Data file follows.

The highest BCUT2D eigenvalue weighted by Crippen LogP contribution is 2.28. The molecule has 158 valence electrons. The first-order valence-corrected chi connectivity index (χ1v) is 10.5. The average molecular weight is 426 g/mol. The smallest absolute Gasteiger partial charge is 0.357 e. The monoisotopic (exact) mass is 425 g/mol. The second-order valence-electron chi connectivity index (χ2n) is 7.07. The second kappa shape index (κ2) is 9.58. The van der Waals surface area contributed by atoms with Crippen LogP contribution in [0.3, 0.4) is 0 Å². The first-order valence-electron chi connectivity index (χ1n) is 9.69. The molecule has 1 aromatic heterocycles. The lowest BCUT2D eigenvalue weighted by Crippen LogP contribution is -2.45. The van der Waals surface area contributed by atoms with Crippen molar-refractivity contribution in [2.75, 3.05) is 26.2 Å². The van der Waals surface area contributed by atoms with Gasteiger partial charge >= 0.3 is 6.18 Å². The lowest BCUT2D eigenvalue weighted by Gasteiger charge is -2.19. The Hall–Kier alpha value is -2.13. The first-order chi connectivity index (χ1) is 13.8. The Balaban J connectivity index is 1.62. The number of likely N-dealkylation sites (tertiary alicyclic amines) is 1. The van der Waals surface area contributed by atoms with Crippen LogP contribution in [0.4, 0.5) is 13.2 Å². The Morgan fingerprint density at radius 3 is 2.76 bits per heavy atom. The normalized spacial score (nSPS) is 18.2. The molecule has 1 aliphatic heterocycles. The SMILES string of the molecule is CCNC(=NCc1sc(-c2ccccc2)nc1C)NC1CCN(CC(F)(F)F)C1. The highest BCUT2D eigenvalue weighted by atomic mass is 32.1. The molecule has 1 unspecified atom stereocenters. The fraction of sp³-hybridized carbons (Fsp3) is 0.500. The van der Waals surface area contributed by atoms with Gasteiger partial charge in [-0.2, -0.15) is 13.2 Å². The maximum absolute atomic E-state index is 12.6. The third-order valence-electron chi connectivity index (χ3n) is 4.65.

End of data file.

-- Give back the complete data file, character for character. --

The highest BCUT2D eigenvalue weighted by Crippen LogP contribution is 2.28. The molecule has 158 valence electrons. The first-order valence-corrected chi connectivity index (χ1v) is 10.5. The average molecular weight is 426 g/mol. The smallest absolute Gasteiger partial charge is 0.357 e. The monoisotopic (exact) mass is 425 g/mol. The second-order valence-electron chi connectivity index (χ2n) is 7.07. The second kappa shape index (κ2) is 9.58. The van der Waals surface area contributed by atoms with Crippen LogP contribution in [0.3, 0.4) is 0 Å². The first-order valence-electron chi connectivity index (χ1n) is 9.69. The molecule has 1 aromatic heterocycles. The lowest BCUT2D eigenvalue weighted by Crippen LogP contribution is -2.45. The van der Waals surface area contributed by atoms with Crippen molar-refractivity contribution in [2.75, 3.05) is 26.2 Å². The van der Waals surface area contributed by atoms with Gasteiger partial charge >= 0.3 is 6.18 Å². The lowest BCUT2D eigenvalue weighted by Gasteiger charge is -2.19. The Hall–Kier alpha value is -2.13. The first-order chi connectivity index (χ1) is 13.8. The Balaban J connectivity index is 1.62. The number of likely N-dealkylation sites (tertiary alicyclic amines) is 1. The van der Waals surface area contributed by atoms with Crippen LogP contribution in [0.4, 0.5) is 13.2 Å². The Morgan fingerprint density at radius 3 is 2.76 bits per heavy atom. The normalized spacial score (nSPS) is 18.2. The molecule has 1 aliphatic heterocycles. The SMILES string of the molecule is CCNC(=NCc1sc(-c2ccccc2)nc1C)NC1CCN(CC(F)(F)F)C1. The highest BCUT2D eigenvalue weighted by atomic mass is 32.1. The molecule has 1 unspecified atom stereocenters. The fraction of sp³-hybridized carbons (Fsp3) is 0.500. The van der Waals surface area contributed by atoms with Gasteiger partial charge in [-0.2, -0.15) is 13.2 Å². The maximum absolute atomic E-state index is 12.6. The third-order valence-electron chi connectivity index (χ3n) is 4.65.